Discussion in 'Antennas, Feedlines, Towers & Rotors' started by KD7MW, May 2, 2021.

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  1. EA1DDO

    EA1DDO Ham Member QRZ Page

    Eznec is a business.

    4NEC2 is fully free (no ads, no freeware).

    MMANA is free and open GPL.

    73, Maximo
  2. KD7MW

    KD7MW XML Subscriber QRZ Page

    All of this is very helpful, thanks to you all. I am not going to be designing very complex antennas. I want to avoid tearing my hair out every time I want to do something simple. I'll probably just model simple backyard wire antennas at various heights, do some "what-iffing" re. height and orientation, and fool around with 2m Yagis. If I do anything more complex, it will be to learn about other's designs.

    I get the sense that 4NEC2 does pretty much everything most of us need, but the user interface is often not very intuitive. There are more bugs than there should be. The documentation is not always helpful unless you already know the program. Example: I read that it only works in meters except in some editor that I wasn't using. Yet when I converted a 2 meter Yagi's measurements to meters and entered them, I ended up with a teeny little antenna measured in fractions of inches which couldn't be seen on the screen, and a cryptic bunch of raw NEC errors about every wire being too close to every other wire. It took a while to figure out what had happened, and I had to redo everything. This was probably a typical newbie mistake, but it was very frustrating.

    I made my original post while exploring various methods to comply with the U.S. RF Safety rules. EZNEC displays near field tables, with a long legal disclaimer that the program may not be used to determine the safety of a human being, even though the FCC accepts it for regulatory compliance purposes. This is probably more about the author protecting himself against lawsuits than it is about the program's accuracy relative to any other program, but it's not very encouraging! EZNEC is very well documented. The docs includes many explanation of "how to" and "why," rather than the typical engineer's list of functions without context. It has attained the rank of "the standard" in the U.S. Lots of American examples and ARRL articles refer to EZNEC. The trial version is pretty much useless beyond a simple dipole or vertical. If you're going to use EZNEC, you're going to pay $100, maybe $150, plus future upgrades. It doesn't allow variables, unlike the other two.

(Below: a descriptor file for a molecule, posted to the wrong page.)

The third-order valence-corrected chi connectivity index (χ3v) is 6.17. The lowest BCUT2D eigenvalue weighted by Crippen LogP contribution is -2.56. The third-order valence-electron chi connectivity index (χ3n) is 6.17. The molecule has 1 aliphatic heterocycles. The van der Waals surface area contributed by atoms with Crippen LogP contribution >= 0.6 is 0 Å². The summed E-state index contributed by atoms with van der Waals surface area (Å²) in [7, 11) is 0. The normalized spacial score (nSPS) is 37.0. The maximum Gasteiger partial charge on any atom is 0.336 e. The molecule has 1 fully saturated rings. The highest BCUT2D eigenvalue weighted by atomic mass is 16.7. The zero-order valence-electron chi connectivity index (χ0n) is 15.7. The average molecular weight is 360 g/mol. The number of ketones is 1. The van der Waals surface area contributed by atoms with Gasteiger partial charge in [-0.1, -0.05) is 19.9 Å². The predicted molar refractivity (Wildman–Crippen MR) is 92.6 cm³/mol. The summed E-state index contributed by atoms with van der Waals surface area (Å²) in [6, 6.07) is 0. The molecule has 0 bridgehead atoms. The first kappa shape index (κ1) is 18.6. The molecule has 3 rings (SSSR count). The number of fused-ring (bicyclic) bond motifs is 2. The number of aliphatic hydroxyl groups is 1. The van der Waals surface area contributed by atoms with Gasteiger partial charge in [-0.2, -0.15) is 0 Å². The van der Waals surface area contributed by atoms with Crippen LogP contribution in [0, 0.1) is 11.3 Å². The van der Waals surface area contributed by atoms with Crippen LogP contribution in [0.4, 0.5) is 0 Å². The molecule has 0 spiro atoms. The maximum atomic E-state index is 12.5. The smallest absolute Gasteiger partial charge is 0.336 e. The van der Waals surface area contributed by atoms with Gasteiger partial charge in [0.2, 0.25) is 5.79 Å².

4NEC2 has wonderful graphical displays, including a nice 2D color display of the three near field planes. You can easily set the colors to display MPE limits. But I found that sometimes after clicking on the graphic, the program sometimes shows the wrong XYZ coordinates when I move the cursor, and even after I move it out of the display area. I've read of other annoying bugs like this. The program is no longer being developed, so the bugs won't be fixed. One very nice thing is that it will read EZNEC files and convert them to .NEC files. So even if a person doesn't use EZNEC, all of the many .EZ models posted by other hams may be imported into 4NEC2.

    MMANA-GAL basic (free) version does not do near fields. nor does it have an undo function. The paid "personal Pro" version, 139 Euros, has both those things. It seems to be the easiest to use of the three programs overall. It only works in meters, but one can enter a model in feet or inches by specifying n.nnn*f or *i, and the the program will do the conversion. There appear to be limitations on ground models, and the program doesn't handle the effect of wire insulation. I don't know if it can import or export any other program's files. There is a vast library of antenna designs created with it. It seems to be "the standard" in Europe.

    Correct me if I'm wrong on any of this. It seems like the more I learn, the more difficult the choice is. On one hand, this, on the other hand, that... :)

    Last edited: May 3, 2021
  3. WA7ARK

    WA7ARK Ham Member QRZ Page

  4. KX4OM

    KX4OM Ham Member QRZ Page

    That is me; I am guilty of that. However, I am studying the "Antenna Physics" book by Bob Zavrel, and it is a revelation. I'm starting Chapter 4 tonight. I'm looking forward to Chapter 6, "Dielectric Effects on Radio Waves" because I've been following a very deep (and contentious) thread on verticals, modeling, radiation resistance and ground losses on the eHam forum. I'll be starting to do some work on 4nec2 shortly.

    The only modeling I've done like this is developing the physical model of radiation sources (gamma radiation in piping) and targets (electric motor-operated valves) for safety-related systems in nuclear power plants, working with system piping and instrumentation drawings (P&IDs) and 3-D physical layout drawings back in the early 1980s. String of gamma point sources simulating line sources, sort of like Method of Moments, running in Fortran. Punch card decks in and line printer results out :)

    Ted, KX4OM
  5. K6CLS

    K6CLS Ham Member QRZ Page

    That's a really great book!! I've read it several times, each time I get more and more out of it.


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